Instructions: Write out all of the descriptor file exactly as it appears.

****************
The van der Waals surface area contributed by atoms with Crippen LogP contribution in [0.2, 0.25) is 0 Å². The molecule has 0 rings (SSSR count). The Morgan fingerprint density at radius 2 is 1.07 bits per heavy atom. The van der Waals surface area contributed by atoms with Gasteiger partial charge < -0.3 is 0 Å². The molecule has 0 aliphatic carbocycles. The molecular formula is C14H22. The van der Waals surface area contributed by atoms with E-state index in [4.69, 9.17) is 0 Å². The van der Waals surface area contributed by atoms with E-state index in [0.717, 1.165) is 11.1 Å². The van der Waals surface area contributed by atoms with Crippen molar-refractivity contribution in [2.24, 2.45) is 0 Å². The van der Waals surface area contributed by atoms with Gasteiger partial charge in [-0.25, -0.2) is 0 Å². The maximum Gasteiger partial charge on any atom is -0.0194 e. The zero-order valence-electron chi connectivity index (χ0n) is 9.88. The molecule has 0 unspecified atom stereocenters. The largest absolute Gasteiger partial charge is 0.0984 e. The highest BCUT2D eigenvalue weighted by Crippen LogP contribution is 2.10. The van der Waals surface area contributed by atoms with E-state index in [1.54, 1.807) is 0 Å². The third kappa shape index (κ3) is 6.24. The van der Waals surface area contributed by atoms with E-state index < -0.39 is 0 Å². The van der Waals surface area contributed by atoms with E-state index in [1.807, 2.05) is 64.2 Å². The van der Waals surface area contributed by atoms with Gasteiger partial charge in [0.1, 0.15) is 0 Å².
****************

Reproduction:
The van der Waals surface area contributed by atoms with Crippen LogP contribution in [0.2, 0.25) is 0 Å². The molecule has 0 rings (SSSR count). The Morgan fingerprint density at radius 2 is 1.07 bits per heavy atom. The van der Waals surface area contributed by atoms with Gasteiger partial charge < -0.3 is 0 Å². The molecule has 0 aliphatic carbocycles. The molecular formula is C14H22. The van der Waals surface area contributed by atoms with E-state index in [4.69, 9.17) is 0 Å². The van der Waals surface area contributed by atoms with E-state index in [0.717, 1.165) is 11.1 Å². The van der Waals surface area contributed by atoms with Crippen molar-refractivity contribution in [2.24, 2.45) is 0 Å². The van der Waals surface area contributed by atoms with Gasteiger partial charge in [-0.25, -0.2) is 0 Å². The maximum Gasteiger partial charge on any atom is -0.0194 e. The zero-order valence-electron chi connectivity index (χ0n) is 9.88. The molecule has 0 unspecified atom stereocenters. The largest absolute Gasteiger partial charge is 0.0984 e. The highest BCUT2D eigenvalue weighted by Crippen LogP contribution is 2.10. The van der Waals surface area contributed by atoms with E-state index in [1.54, 1.807) is 0 Å². The third kappa shape index (κ3) is 6.24. The van der Waals surface area contributed by atoms with E-state index < -0.39 is 0 Å². The van der Waals surface area contributed by atoms with E-state index in [1.807, 2.05) is 64.2 Å². The van der Waals surface area contributed by atoms with Gasteiger partial charge in [0.1, 0.15) is 0 Å².